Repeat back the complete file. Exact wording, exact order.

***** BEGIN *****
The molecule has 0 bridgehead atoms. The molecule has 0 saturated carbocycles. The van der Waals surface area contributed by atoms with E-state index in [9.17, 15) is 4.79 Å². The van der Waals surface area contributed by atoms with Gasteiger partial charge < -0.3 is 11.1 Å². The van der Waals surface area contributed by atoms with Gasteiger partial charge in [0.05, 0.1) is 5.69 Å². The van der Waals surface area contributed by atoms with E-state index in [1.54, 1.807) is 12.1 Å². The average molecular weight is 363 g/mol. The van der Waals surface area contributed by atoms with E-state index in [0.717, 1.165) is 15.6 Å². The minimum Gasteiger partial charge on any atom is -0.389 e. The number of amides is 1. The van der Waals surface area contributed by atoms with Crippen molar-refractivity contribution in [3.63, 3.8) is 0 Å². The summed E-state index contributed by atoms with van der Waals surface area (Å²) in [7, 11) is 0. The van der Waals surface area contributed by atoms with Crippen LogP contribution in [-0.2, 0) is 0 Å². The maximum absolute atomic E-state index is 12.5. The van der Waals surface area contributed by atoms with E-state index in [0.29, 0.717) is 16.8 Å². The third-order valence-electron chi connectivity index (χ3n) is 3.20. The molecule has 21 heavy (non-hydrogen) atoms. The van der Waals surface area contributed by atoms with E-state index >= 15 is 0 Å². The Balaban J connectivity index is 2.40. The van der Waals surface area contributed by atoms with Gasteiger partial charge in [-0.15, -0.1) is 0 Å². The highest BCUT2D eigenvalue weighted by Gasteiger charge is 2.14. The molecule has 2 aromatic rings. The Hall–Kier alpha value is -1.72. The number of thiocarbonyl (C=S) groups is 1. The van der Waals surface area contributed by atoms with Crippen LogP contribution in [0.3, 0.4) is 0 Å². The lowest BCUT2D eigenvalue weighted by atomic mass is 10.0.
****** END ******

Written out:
The molecule has 0 bridgehead atoms. The molecule has 0 saturated carbocycles. The van der Waals surface area contributed by atoms with E-state index in [9.17, 15) is 4.79 Å². The van der Waals surface area contributed by atoms with Gasteiger partial charge < -0.3 is 11.1 Å². The van der Waals surface area contributed by atoms with Gasteiger partial charge in [0.05, 0.1) is 5.69 Å². The van der Waals surface area contributed by atoms with E-state index in [1.54, 1.807) is 12.1 Å². The average molecular weight is 363 g/mol. The van der Waals surface area contributed by atoms with E-state index in [0.717, 1.165) is 15.6 Å². The minimum Gasteiger partial charge on any atom is -0.389 e. The number of amides is 1. The van der Waals surface area contributed by atoms with Crippen molar-refractivity contribution in [3.63, 3.8) is 0 Å². The summed E-state index contributed by atoms with van der Waals surface area (Å²) in [7, 11) is 0. The van der Waals surface area contributed by atoms with Crippen LogP contribution in [-0.2, 0) is 0 Å². The maximum absolute atomic E-state index is 12.5. The van der Waals surface area contributed by atoms with E-state index in [0.29, 0.717) is 16.8 Å². The third-order valence-electron chi connectivity index (χ3n) is 3.20. The molecule has 21 heavy (non-hydrogen) atoms. The van der Waals surface area contributed by atoms with E-state index >= 15 is 0 Å². The Balaban J connectivity index is 2.40. The van der Waals surface area contributed by atoms with Gasteiger partial charge in [-0.15, -0.1) is 0 Å². The highest BCUT2D eigenvalue weighted by Gasteiger charge is 2.14. The molecule has 2 aromatic rings. The Hall–Kier alpha value is -1.72. The number of thiocarbonyl (C=S) groups is 1. The van der Waals surface area contributed by atoms with Crippen LogP contribution in [0.3, 0.4) is 0 Å². The lowest BCUT2D eigenvalue weighted by atomic mass is 10.0.